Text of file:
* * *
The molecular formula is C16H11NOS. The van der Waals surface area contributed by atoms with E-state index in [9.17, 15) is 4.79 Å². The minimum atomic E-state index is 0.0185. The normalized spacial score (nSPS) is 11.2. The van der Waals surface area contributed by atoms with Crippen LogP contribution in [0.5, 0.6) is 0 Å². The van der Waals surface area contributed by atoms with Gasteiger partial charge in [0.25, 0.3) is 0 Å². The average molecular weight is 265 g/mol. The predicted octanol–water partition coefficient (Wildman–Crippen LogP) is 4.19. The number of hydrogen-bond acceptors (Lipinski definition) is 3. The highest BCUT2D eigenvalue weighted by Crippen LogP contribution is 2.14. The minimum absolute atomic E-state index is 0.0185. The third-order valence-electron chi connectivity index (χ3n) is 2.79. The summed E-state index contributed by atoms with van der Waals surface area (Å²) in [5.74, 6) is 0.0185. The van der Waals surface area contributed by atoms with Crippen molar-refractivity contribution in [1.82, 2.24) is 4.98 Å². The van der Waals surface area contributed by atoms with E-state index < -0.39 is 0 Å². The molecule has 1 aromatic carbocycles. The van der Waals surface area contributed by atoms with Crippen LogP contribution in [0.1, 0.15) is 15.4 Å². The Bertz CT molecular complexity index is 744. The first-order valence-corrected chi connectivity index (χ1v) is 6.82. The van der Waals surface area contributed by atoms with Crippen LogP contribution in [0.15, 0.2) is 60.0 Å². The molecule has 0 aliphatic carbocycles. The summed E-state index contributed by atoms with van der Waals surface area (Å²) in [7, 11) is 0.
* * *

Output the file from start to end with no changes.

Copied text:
The molecular formula is C16H11NOS. The van der Waals surface area contributed by atoms with E-state index in [9.17, 15) is 4.79 Å². The minimum atomic E-state index is 0.0185. The normalized spacial score (nSPS) is 11.2. The van der Waals surface area contributed by atoms with Crippen LogP contribution in [0.5, 0.6) is 0 Å². The van der Waals surface area contributed by atoms with Gasteiger partial charge in [0.25, 0.3) is 0 Å². The average molecular weight is 265 g/mol. The predicted octanol–water partition coefficient (Wildman–Crippen LogP) is 4.19. The number of hydrogen-bond acceptors (Lipinski definition) is 3. The highest BCUT2D eigenvalue weighted by Crippen LogP contribution is 2.14. The minimum absolute atomic E-state index is 0.0185. The third-order valence-electron chi connectivity index (χ3n) is 2.79. The summed E-state index contributed by atoms with van der Waals surface area (Å²) in [5.74, 6) is 0.0185. The van der Waals surface area contributed by atoms with Crippen molar-refractivity contribution in [1.82, 2.24) is 4.98 Å². The van der Waals surface area contributed by atoms with E-state index < -0.39 is 0 Å². The molecule has 1 aromatic carbocycles. The van der Waals surface area contributed by atoms with Crippen LogP contribution in [0.1, 0.15) is 15.4 Å². The Bertz CT molecular complexity index is 744. The first-order valence-corrected chi connectivity index (χ1v) is 6.82. The van der Waals surface area contributed by atoms with Crippen LogP contribution in [0.15, 0.2) is 60.0 Å². The molecule has 0 aliphatic carbocycles. The summed E-state index contributed by atoms with van der Waals surface area (Å²) in [7, 11) is 0.